The country of Malta has banned "any non-essential component or accessory intended specifically to increase the rate of semi-automatic or other firearms." There you go ladies and gentlemen. After market triggers and springs are now banned in Malta.
While the United States has failed to take action, the country of Malta has passed gun laws in response to a shooting attack in the U.S. that killed 58 people and injured more than 500.
Malta amended its Arms Act this week to close loopholes that allowed for use of bump stocks—the device employed by the Las Vegas shooter to increase the number of shots he could fire. The new amendment bans "any non-essential component or accessory intended specifically to increase the rate of semi-automatic or other firearms, such as but not limited to, bump-stocks."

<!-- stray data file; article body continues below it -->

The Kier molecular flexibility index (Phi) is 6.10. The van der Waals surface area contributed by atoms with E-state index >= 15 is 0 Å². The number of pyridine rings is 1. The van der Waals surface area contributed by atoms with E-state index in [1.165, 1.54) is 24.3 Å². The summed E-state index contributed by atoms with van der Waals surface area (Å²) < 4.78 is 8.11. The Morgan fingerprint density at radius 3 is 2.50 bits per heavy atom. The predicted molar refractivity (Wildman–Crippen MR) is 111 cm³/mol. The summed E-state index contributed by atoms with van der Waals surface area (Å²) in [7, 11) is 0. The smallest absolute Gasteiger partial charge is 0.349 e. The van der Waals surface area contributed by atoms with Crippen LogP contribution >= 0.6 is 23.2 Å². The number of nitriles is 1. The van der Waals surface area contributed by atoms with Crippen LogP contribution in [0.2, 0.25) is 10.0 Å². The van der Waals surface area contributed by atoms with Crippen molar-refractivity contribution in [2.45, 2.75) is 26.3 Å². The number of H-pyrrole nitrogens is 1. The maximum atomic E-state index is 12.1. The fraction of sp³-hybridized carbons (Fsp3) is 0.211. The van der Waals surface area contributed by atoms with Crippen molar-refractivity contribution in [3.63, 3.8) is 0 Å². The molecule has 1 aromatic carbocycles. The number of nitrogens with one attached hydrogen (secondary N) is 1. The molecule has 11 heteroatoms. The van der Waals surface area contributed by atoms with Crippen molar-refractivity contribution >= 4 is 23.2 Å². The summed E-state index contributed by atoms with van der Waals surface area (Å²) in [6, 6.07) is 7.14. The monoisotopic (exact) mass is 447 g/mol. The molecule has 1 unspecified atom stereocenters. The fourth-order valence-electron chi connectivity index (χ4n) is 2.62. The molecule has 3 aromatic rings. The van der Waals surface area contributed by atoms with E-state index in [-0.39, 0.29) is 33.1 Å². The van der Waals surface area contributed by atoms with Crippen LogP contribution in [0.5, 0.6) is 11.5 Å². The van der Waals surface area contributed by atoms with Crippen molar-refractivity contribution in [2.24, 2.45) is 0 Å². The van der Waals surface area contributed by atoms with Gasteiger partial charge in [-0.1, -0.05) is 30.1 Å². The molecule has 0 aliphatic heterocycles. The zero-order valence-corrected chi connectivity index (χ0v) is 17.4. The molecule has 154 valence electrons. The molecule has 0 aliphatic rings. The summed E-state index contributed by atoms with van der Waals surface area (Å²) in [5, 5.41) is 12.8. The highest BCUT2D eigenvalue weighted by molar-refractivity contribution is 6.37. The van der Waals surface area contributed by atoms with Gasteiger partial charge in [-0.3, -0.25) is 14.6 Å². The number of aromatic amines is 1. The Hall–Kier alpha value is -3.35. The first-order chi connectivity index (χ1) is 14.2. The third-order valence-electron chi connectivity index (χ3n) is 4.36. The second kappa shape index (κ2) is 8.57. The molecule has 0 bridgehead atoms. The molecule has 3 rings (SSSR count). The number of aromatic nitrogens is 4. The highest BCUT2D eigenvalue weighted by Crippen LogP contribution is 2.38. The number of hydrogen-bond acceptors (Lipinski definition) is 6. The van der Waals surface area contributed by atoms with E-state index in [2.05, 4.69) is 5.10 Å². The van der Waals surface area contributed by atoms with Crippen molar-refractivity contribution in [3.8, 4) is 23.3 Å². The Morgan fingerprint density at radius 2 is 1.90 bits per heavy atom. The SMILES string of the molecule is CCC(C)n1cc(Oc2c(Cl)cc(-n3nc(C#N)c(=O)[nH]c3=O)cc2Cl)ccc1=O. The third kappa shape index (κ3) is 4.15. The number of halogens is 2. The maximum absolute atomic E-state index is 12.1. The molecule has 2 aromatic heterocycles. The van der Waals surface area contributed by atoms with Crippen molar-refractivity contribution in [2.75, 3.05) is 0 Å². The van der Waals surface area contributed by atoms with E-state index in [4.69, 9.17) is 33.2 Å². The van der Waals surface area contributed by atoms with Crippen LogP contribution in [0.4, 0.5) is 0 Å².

The move was overseen by the scenic archipelago's minister for foreign affairs and national security, Michael Farrugia.
"In my opinion, bump stocks have no serious legitimate use," Farrugia told Newsweek. "Such items would pose a threat to public security and order, thereby also impinging on the sustainability of legitimate firearm related activities."
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